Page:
The boll weevil (Anthonomus grandis) is a beetle which has an average length of one-quarter inch (6 millimeters). The insect crossed the Rio Grande near Brownsville, Texas to enter the United States from Mexico in 1892 and reached southeastern Alabama in 1915. It remains the most destructive cotton pest in North America. By the mid 1920s it had entered all cotton growing regions in the U.S.
On December 11, 1919, the citizens of Enterprise, Alabama erected a monument to the boll weevil, the pest that devastated their fields but forced residents to end their dependence on cotton and to pursue mixed farming and manufacturing.
The infestation led to the introduction of the peanut – an alternative crop popularized by the Tuskegee Institute’s George Washington Carver. Peanut cultivation not only returned vital nutrients to soils depleted by cotton cultivation, but also proved a successful cash crop for local farmers.
By mid-1921, the boll weevil had entered South Carolina. In a 1939 interview for the Federal Writers’ Project, South Carolina native Mose Austin recalled that his employer was adamant “He don’t want nothin’ but cotton planted on de place; dat he in debt and hafter raise cotton to git de money to pay wid.” Austin let out a long guffaw before recounting, “De boll weevil come…and, bless yo’ life, dat bug sho’ romped on things dat fall.” Austin remembered that the following spring, his employer insisted on planting cotton in spite of warnings from his wife, his employees, and government agricultural experts:
De cotton come up and started to growin’, and, suh, befo’ de middle of May I looks down one day and sees de boll weevil settin’ up dere in de top of dem little cotton stalks waitin’ for de squares to fo’m. So all dat gewano us hauled and put down in 1922 made nuttin’ but a crop of boll weevils.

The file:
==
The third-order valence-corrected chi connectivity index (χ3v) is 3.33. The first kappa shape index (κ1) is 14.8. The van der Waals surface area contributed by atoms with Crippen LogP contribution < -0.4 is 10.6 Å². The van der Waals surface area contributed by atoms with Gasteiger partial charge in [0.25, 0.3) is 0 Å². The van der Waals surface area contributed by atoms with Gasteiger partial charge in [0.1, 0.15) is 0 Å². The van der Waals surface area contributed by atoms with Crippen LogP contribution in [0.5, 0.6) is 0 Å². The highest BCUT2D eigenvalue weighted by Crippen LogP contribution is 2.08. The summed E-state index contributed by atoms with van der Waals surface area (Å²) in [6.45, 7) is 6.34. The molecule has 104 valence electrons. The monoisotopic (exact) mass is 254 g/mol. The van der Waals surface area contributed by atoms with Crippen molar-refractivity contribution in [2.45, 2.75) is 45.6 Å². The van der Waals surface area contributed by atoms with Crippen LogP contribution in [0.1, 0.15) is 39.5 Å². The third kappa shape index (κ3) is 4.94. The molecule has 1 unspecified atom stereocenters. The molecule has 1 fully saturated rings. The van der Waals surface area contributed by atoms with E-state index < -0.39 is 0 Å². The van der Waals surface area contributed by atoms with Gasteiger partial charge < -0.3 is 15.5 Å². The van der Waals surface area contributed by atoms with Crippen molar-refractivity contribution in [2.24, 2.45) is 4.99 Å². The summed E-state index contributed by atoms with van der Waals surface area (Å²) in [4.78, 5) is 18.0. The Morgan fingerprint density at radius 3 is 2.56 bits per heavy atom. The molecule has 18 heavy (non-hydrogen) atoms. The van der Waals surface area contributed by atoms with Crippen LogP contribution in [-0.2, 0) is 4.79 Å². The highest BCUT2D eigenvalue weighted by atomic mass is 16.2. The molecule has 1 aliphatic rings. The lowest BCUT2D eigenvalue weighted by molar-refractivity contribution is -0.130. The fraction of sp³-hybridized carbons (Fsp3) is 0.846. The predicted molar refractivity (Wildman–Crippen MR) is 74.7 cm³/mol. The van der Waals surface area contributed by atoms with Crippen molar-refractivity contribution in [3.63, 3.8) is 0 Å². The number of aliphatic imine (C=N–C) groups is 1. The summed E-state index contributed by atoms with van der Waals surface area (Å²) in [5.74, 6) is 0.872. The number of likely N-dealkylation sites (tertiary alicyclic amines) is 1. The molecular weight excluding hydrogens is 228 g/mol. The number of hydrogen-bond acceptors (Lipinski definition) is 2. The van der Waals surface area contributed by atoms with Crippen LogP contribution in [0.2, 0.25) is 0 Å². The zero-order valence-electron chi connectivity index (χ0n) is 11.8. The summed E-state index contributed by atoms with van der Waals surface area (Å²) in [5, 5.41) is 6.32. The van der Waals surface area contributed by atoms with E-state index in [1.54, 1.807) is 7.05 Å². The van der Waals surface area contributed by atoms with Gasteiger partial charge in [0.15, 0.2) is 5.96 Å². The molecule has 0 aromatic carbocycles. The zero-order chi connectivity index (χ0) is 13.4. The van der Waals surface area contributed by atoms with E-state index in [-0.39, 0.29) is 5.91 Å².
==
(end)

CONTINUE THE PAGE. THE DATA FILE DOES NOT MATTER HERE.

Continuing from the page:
“Always Agin It,” Place Chapin, South Carolina, John L. Dove, interviewer, January 24, 1939. American Life Histories, 1936″“1940
The next year, Austin’s employer tried the same ill-fated experiment. Ultimately, the man lost his farm and moved with his disgruntled wife to California.
The boll weevil contributed to the economic woes of Southern farmers during the 1920s–a situation exacerbated by the Great Depression.
Following World War II the development of new pesticides allowed farmers to again grow cotton as an economic crop, but at great expense and environmental risk. In 1978 a test was conducted in North Carolina to determine if it was feasible to eradicate the weevil from the growing areas. Based on the success of this, area wide programs were begun in the 1980s to eradicate them from whole regions. These are based on cooperative effort by all growers together with the assistance of the Animal and Plant Health Inspection Service (APHIS) of the United States Department of Agriculture (USDA). The program has been successful in eradicating weevils from Virginia and the Carolinas, Georgia, Florida, south Alabama, California, and Arizona. Efforts are ongoing to eradicate the weevil from the rest of the United States. Continued success is also based on prohibition of unauthorized cotton growing, outside of the program, and constant monitoring for any recurring outbreaks.
Some entomologists believe that the success of the program is based just as much on the predation of the fire ants as on the human eradication efforts.